Cranking, popping, leaning, rocking, and snapping; these terms, which aren’t traditionally musical, evoke potent cultural memories in a specific time period of my adolescent youth. They were the key terms to a mass-marketed but distinctly folk-based music with its origins in the southern region of America. Some called it ‘hot trash’ while others lived and breathed the music. I called it ‘snap music’, and it was a music that was indicative of the time, place, and culture I grew up in.

From the ever handy source of Wikipedia, snap music is known as a ‘dance-centric subgenre of hip hop music’. During my high school days, I didn’t know the technical name for it. I just knew it was fun; leaning and rocking in an intimate circle, using the snap heavy music as my wingman to catch at least one girl’s attention that night. The musical qualities of the genre are simple; add a pounding bass drum, tie-in some repetitive snapping, come up with a catchy hook, and you got yourself a song! A good example of this type of music is shown here. Snap music pulled heavily from hip hop influences, and if you trace back far enough I would say that the dancing practiced in the songs are directly related to the dancing practiced in black culture, making it a distinctly black music. The question is, how?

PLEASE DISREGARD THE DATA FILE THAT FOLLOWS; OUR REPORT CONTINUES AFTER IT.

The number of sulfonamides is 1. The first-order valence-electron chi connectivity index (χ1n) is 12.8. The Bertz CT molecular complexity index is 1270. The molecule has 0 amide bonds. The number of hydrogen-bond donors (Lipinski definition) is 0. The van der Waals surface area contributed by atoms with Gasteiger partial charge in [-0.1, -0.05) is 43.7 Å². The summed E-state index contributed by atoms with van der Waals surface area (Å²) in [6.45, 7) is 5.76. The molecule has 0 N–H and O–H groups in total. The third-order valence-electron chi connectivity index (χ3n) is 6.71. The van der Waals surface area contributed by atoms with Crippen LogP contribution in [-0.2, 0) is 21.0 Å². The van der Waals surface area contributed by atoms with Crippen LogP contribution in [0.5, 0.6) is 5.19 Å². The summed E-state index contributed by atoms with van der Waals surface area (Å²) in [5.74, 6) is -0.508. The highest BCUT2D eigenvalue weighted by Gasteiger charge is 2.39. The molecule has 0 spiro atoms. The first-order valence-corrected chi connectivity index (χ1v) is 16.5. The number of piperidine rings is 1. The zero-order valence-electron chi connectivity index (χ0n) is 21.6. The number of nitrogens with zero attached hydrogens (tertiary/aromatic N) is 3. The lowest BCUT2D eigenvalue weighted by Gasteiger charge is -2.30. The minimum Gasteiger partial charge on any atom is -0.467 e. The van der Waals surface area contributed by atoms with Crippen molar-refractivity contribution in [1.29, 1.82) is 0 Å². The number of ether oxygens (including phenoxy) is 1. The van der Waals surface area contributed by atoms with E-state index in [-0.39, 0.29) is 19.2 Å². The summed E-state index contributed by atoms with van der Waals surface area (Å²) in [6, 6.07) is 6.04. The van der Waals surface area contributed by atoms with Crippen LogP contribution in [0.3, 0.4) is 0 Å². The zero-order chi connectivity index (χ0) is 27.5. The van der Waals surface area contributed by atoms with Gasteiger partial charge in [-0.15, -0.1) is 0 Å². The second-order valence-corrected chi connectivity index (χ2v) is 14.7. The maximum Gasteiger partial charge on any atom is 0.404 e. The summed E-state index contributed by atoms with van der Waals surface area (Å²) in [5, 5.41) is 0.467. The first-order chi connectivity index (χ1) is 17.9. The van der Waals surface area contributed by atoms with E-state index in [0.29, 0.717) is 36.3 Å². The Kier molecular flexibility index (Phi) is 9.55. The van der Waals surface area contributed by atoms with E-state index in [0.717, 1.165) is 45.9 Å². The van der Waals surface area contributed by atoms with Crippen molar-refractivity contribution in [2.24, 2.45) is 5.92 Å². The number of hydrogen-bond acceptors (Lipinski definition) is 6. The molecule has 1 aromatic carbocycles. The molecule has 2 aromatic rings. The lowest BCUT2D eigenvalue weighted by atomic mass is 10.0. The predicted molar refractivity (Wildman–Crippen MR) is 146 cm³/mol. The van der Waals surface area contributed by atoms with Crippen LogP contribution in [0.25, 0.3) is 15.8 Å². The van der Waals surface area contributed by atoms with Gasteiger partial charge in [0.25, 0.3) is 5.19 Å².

Snap music originated in the metropolitan area of Atlanta, Georgia. It grew from a culture that was established in the housing projects of the inner-city. People say that the music became famous when the group, Dem Franchize Boyz, made the hit single “In My White Tee”, but I would say the musical style grew to even bigger proportions when the song “Lean Wit It, Rock Wit It” hit airwaves. The universally appealing hits flew up the chart of the Billboard Top 100 and instantly became popular.
One should note that snap music was really cheap to make and with social networking taking off around this time it was really simple to attract an audience.  Also, the vernacular expressed in the lyrics of the music was directly pulled from contemporary southern black dialect making it easy for black youth at the time to understand it.
I didn’t know it at the time, but snap music and the culture attached to it produced one of the fondest cultural memories I have to date.